Hyderabad: As the faithful, sporting skull caps or covering their heads with cloth, make their way through the arched entrance of Hyderabad’s historic Makkah Masjid, near Charminar, the beep of the door frame scanner and security guards frisking visitors bring back grim memories of the past.
It was exactly on this day ten years ago that a deadly bomb blast ripped through the rows of worshippers, killing nine.
As the fearful and panic-stricken people ran helter-skelter, another ghastly scene unfolded on the road outside as police opened fire on a group of people protesting against the blast.
Five more died as gunfire from automatic weapons drowned the city into terror, anger and dismay.
It was May 18, 2007 when, soon after Friday prayers ended, the bomb connected to a cell phone and kept under a marble bench in the courtyard of the mosque exploded.
The toll could have been much higher, had the assailants succeeded in triggering two more devices kept at other places in the mosque.
On Thursday, as families of the victims and others mourned and said prayers, police had made elaborate arrangements in the old city particularly in the immediate vicinity of the mosque.
More than a thousand policemen were deployed in sensitive areas of the old city, under the supervision of top police officials, to prevent any protests or untoward incidents.
Additional Commissioner of Police Swati Lakra, who supervised the security arrangements, said the situation was totally peaceful.
However the occasion brought back different memories to different people. For the family of Irfan Shareef, who died in the bomb blast, it was yet another day of toiling as the family’s never ending wait for the promised government jobs continues.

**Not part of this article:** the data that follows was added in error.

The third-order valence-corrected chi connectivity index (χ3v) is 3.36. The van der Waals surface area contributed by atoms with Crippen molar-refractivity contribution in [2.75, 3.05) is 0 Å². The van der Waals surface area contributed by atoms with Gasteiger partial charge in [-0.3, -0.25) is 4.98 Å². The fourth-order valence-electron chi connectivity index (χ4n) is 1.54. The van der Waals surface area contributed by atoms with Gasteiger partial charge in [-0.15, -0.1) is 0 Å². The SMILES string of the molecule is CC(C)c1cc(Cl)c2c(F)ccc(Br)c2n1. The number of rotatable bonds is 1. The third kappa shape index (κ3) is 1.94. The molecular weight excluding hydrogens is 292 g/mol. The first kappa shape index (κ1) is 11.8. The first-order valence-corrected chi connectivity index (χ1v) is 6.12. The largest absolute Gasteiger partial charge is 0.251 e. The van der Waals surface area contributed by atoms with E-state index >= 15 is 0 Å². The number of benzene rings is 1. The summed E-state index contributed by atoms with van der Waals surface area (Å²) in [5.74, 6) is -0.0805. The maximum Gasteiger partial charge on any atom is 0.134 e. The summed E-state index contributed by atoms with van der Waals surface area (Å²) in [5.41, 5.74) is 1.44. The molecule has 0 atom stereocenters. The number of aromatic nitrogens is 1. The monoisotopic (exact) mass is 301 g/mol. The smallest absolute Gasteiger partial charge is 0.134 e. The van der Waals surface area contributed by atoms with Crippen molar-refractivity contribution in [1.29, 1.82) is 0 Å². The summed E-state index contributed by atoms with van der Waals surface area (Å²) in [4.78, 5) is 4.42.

“He could have been 27 years old today,” said 60-year-old Osman Sharif remembering his eldest son. “The government had promised us a job but so far it has not been fulfilled. I am running from pillar to post but no official seems to care”.
In another part of the city Dr Ebrahim Junaid sat reminiscing the day when plainclothes policemen picked him from Yakutpura Railway Station.
While being taken blindfolded to an unknown location policemen told him he was picked up in connection with the bomb blast at Makkah Masjid.
At the detention centre every protest and denial by Junaid, then a second year medical student, brought another round of torture, beating and electric shocks on the private parts.
“They would crush my face with boots when I recited Quranic verses to seek strength,” he recalled with a shudder.
He was not alone.
With an unlikely theory that the blast at the mosque was the work of Muslims, police had picked up around 100 minority youths from different places and subjected them to third degree torture to extract confessions.
After several months of public outcry and judicial intervention, they were released on bail, and the courts eventually acquitted them.
It was almost three years after the blast that the CBI unearthed the involvement of Hindu terror outfit Abhinav Baharat, with the arrest of RSS leader Swamy Aseemanand and others.
Devendra Gupta, Lokesh Sharma, Bharat Bhai and Rajinder Chowdhary were among those arrested in connection with the blasts in Makkah Masjid, Ajmer and Malegaon.
While the case was moving in the court at a snail’s pace all the accused have been released on bail. Swamy Aseemanand has recently come of jail as he was also granted bail in other cases.
Prime accused Sunil Joshi another accused was murdered by unknown person in Madhya Pradesh. The tenth anniversary of the blast also became an occasion for the police and the administration to review the security arrangements at Makkah Masjid.
“We are installing more cameras in and outside the mosque and strengthening the security”, said Abdul Qadeer Siddiqui, the superintendent of the mosque.